Photo: Marta Czubak

Photo: Marta Czubak

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Recommended hotels in Mykonos
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Little Venice

Little Venice

There’s nothing quite like the romanticism of a sunset cruise, taking in the magical palette of colours in sky and sea

Things to do in Mykonos

Although known for it’s undiluted partying – of which more later – Mykonos also has a quieter side as a rural idyll bisected by winding paths dating back centuries. Located among them, near the village of Ano Mera in the centre of the island, is Mykonos Vioma. This small farm and biodynamic vineyard (which pipes classical music through a series of speakers to ensure healthy and happy grapes) offer regular tastings to sample the very literal fruits of the vineyard’s labour and acts as a great introduction to the food and drink of this part of the Aegean. A more in-depth understanding of the island’s farming traditions can be had as part of a Mykonian Spiti Farm Barbeque. Upon arrival, you’ll be greeted by cubes of loukoumi (Turkish delight) lightly dusted in icing sugar, and a glass of raki (aniseed-flavoured spirit) before a guided tour of the farm. Your visit ends with a hands-on Hellenic barbequing experience, grilling meats and learning how to create the tastiest horiatiki salad and tzatziki the Greek isles have to offer. A further way of exploring the best things to do in Mykonos is by bicycle. Picnic at the Beach Tours direct guided bike tours on the dirt tracks and back roads around Ano Mera’s reservoir, to hidden beaches where you’ll be provided with homemade treats and can discover a Mykonos without the crowds.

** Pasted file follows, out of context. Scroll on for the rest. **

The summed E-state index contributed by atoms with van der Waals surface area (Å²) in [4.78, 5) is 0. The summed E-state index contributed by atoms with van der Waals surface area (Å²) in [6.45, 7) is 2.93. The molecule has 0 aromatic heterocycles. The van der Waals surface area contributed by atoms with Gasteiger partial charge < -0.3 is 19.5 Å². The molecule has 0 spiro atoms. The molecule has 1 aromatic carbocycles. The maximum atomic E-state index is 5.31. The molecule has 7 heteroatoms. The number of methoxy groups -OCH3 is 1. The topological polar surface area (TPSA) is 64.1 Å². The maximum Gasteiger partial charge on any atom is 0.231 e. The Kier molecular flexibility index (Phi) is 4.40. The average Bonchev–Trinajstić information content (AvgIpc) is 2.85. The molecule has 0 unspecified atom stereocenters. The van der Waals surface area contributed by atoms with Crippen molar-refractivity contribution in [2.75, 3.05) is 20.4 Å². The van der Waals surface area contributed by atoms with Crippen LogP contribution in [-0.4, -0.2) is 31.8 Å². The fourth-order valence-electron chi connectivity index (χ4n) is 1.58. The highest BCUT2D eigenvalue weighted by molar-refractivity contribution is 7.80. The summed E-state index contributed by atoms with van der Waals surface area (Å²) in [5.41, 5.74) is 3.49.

Stepping aboard a yacht cruise to Delos and Rhenia is another great way to lose the crowds, should you still be wondering what to do in Mykonos. These semi-private tours provide a maximum ten guests with a light lunch onboard as the vessel makes its way into the waters around uninhabited Rhenia for uninhibited snorkelling and swimming, before docking at Delos for a 90-minute tour of its ancient wonders. Closer to the beaches of Mykonos, there’s nothing quite like the romanticism of a sunset cruise, taking in the magical palette of colours in sky and sea on a traditional kaiki fishing boat.

Photo: Nick Karvounis

Photo: Nick Karvounis

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Recommended experiences in Mykonos
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Photo: Tamara Budai

Photo: Tamara Budai

Things to see in Mykonos